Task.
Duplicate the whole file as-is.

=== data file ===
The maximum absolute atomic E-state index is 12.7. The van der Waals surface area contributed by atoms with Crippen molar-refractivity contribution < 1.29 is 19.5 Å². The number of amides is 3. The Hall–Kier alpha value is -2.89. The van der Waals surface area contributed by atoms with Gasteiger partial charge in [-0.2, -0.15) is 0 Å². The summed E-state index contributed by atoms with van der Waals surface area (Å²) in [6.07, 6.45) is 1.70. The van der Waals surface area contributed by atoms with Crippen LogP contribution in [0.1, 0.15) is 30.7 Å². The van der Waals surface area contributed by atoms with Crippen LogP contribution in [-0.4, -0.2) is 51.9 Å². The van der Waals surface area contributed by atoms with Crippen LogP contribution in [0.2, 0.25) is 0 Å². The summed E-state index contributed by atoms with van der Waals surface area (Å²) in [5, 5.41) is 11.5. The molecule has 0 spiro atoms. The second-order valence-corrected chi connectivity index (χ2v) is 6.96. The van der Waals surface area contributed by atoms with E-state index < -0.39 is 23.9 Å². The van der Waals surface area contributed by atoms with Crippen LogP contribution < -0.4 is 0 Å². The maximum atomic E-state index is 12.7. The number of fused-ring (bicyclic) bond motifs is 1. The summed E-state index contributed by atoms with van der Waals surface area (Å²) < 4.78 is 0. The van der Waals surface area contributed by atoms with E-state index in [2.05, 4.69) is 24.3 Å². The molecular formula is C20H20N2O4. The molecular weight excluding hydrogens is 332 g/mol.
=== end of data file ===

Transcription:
The maximum absolute atomic E-state index is 12.7. The van der Waals surface area contributed by atoms with Crippen molar-refractivity contribution < 1.29 is 19.5 Å². The number of amides is 3. The Hall–Kier alpha value is -2.89. The van der Waals surface area contributed by atoms with Gasteiger partial charge in [-0.2, -0.15) is 0 Å². The summed E-state index contributed by atoms with van der Waals surface area (Å²) in [6.07, 6.45) is 1.70. The van der Waals surface area contributed by atoms with Crippen LogP contribution in [0.1, 0.15) is 30.7 Å². The van der Waals surface area contributed by atoms with Crippen LogP contribution in [-0.4, -0.2) is 51.9 Å². The van der Waals surface area contributed by atoms with Crippen LogP contribution in [0.2, 0.25) is 0 Å². The summed E-state index contributed by atoms with van der Waals surface area (Å²) in [5, 5.41) is 11.5. The molecule has 0 spiro atoms. The second-order valence-corrected chi connectivity index (χ2v) is 6.96. The van der Waals surface area contributed by atoms with E-state index < -0.39 is 23.9 Å². The van der Waals surface area contributed by atoms with Crippen LogP contribution < -0.4 is 0 Å². The maximum atomic E-state index is 12.7. The number of fused-ring (bicyclic) bond motifs is 1. The summed E-state index contributed by atoms with van der Waals surface area (Å²) < 4.78 is 0. The van der Waals surface area contributed by atoms with E-state index in [2.05, 4.69) is 24.3 Å². The molecular formula is C20H20N2O4. The molecular weight excluding hydrogens is 332 g/mol.